FORSYTH COUNTY, Ga. — For fifth grader Holly Fuller, the looming transition to middle school doesn’t seem so scary thanks to the mentorship of a group of Leading Ladies.
“You have people you can talk to and people who understand what you’re going through,” Fuller said. “People are always going to be there for you when you need them. I know what to do in middle school now, and if I need help I know people I can go to.”
That was one of the main goals for the Leading Ladies group which formed this semester. Students in a leadership class at Forsyth Central High School travel across the street to Cumming Elementary School and teach the younger students, dubbed the “Girls with Confidence,” positive social skills and help build positive relationships.
The collaboration is part of “vertical alignment” where the schools in a cluster, such as Cumming Elementary, Otwell Middle and Forsyth Central High, join together to mentor incoming students, said Kerry Britt, counselor at Cumming Elementary.
“This is one of the first times the high school students worked with the elementary students,” Britt said. “We’re trying to work as a team together.”
The fifth graders in the group needed an extra boost before going to middle school, Britt said.
Forsyth Central teacher Myriah Richerson said it’s important to join the cluster schools.
“These kids are going to be ours,” Richerson said. “So it’s good to start that relationship because we’re trying to build a family within a family. We want to connect and have a small community feel for the students.”
Topics include gaining confidence, staying safe on social media and choosing positive role models.
All the high schoolers are trained by Forsyth County Schools social workers through the mentor training program, so when tough topics or questions come up, they’re able to answer and also provide age appropriate guidance.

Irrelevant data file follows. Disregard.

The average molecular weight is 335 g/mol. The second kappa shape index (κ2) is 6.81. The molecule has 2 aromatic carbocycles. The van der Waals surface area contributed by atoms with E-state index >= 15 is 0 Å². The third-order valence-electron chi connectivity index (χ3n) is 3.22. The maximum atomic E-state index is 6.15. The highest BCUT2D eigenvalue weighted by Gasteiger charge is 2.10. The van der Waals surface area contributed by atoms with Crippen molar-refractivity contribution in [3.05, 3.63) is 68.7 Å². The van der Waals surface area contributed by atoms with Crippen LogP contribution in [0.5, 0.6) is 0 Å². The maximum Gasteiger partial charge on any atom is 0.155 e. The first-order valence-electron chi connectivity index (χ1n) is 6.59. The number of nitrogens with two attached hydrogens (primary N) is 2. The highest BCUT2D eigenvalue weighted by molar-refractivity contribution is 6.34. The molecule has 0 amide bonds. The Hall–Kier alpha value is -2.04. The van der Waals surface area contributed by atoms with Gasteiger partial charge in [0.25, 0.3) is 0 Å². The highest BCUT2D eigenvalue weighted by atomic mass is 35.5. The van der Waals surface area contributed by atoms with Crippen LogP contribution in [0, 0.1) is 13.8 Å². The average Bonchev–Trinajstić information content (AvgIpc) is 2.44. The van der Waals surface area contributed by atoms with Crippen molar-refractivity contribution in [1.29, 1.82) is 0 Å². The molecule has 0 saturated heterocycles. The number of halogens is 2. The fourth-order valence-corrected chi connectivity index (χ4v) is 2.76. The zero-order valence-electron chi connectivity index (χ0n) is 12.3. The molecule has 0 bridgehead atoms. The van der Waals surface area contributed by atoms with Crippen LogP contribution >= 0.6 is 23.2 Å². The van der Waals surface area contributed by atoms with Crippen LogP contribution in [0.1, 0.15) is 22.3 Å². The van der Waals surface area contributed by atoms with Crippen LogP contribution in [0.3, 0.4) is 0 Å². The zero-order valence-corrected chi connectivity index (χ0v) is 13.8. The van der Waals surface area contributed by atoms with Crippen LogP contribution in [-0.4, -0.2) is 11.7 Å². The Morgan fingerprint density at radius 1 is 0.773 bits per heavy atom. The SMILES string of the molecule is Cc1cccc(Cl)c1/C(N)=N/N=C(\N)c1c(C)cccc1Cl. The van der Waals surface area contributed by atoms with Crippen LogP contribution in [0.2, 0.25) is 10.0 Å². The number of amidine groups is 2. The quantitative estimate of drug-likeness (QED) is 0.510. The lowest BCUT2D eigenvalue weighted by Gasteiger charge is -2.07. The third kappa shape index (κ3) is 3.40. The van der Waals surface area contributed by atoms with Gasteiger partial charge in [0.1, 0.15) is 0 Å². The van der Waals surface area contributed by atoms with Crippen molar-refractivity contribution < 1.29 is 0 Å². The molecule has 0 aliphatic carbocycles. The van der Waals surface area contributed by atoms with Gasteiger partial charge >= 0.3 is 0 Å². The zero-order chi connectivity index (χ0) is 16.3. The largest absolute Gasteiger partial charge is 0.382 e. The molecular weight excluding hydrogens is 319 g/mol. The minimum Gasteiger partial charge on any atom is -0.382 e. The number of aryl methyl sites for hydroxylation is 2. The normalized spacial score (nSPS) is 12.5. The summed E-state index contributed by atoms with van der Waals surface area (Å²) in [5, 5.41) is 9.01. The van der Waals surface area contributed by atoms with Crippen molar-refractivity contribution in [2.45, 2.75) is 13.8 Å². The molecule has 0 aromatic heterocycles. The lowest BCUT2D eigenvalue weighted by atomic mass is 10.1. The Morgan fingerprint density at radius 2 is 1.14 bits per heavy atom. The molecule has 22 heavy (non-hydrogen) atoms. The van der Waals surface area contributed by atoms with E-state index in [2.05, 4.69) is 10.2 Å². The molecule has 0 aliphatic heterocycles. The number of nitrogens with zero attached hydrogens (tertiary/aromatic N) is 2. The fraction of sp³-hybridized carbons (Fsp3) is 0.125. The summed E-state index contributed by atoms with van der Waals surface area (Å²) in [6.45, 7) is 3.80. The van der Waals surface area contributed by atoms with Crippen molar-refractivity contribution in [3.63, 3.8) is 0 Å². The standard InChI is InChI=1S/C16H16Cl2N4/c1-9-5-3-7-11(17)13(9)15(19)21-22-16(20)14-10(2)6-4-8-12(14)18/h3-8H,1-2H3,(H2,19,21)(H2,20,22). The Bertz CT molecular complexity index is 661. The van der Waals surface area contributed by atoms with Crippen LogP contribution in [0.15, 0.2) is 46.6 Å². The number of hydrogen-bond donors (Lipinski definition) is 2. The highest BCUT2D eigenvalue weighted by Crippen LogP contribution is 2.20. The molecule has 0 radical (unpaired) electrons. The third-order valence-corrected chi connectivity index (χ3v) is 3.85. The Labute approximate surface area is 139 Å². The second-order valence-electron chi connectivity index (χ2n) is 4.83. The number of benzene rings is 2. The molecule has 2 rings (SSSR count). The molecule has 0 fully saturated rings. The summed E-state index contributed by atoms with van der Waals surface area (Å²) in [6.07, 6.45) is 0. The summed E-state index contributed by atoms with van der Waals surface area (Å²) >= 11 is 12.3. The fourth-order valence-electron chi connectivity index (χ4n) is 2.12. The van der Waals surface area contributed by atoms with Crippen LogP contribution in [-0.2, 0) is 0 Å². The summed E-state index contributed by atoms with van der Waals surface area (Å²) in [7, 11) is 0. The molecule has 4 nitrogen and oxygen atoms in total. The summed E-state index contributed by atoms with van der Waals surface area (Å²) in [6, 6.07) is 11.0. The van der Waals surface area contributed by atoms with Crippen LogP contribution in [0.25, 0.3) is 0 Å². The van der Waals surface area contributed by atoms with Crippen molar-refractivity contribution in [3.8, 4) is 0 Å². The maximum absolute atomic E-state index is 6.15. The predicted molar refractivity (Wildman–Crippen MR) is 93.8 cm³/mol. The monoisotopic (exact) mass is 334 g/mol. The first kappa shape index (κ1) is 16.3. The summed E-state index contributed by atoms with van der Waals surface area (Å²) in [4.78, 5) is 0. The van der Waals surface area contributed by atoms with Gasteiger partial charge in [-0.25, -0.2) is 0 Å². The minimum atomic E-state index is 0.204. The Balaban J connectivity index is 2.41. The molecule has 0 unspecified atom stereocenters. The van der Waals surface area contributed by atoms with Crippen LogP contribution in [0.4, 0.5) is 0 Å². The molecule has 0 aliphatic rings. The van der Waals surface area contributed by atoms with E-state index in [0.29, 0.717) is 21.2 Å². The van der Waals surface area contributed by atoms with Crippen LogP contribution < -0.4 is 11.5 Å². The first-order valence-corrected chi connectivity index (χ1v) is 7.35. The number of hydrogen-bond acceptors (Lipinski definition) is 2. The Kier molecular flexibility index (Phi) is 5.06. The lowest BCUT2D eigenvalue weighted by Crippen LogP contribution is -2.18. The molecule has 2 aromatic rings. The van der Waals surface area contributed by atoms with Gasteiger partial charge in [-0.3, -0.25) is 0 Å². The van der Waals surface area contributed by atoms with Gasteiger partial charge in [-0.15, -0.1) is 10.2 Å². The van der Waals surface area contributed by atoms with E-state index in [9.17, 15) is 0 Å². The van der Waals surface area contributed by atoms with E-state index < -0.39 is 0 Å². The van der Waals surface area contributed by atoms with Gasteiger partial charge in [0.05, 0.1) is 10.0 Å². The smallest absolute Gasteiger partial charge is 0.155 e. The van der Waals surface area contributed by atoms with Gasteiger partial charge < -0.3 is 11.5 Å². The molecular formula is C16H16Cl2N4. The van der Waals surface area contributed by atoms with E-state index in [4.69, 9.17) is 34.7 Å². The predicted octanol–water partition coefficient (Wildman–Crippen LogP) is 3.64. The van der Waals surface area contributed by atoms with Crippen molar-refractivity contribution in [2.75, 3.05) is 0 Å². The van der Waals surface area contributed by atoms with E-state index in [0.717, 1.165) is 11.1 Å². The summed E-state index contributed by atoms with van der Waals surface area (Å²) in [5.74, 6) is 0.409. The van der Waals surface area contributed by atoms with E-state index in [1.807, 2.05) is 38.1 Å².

Sophomore Anna Newsome is one of the high schoolers who taught the final lesson. She said the Leading Ladies are a diverse group of female students from all grade levels and backgrounds.
The older students are paired with a younger student for mentorship.
“The first time we were here, it was, of course, awkward because we didn’t know each other,” Newsome said. “Everyone was kind of scared to talk to each other. Now we are a lot closer. You can tell bonds have been formed.”
The younger students are able to relate to the older students, so the topics make more of an impact.
“It’s important they know these things,” Newsome said. “It’s important that it comes from us as we’ve been through the things they’ll go through. We already know what they’ll experience in middle school, so we can really help them out in the future.”
Newsome said she knows the girls will carry the conversations with them throughout their life.
“Learning it from a young age is important so you can develop and grow on the foundation that we’re trying to give them now,” Newsome said.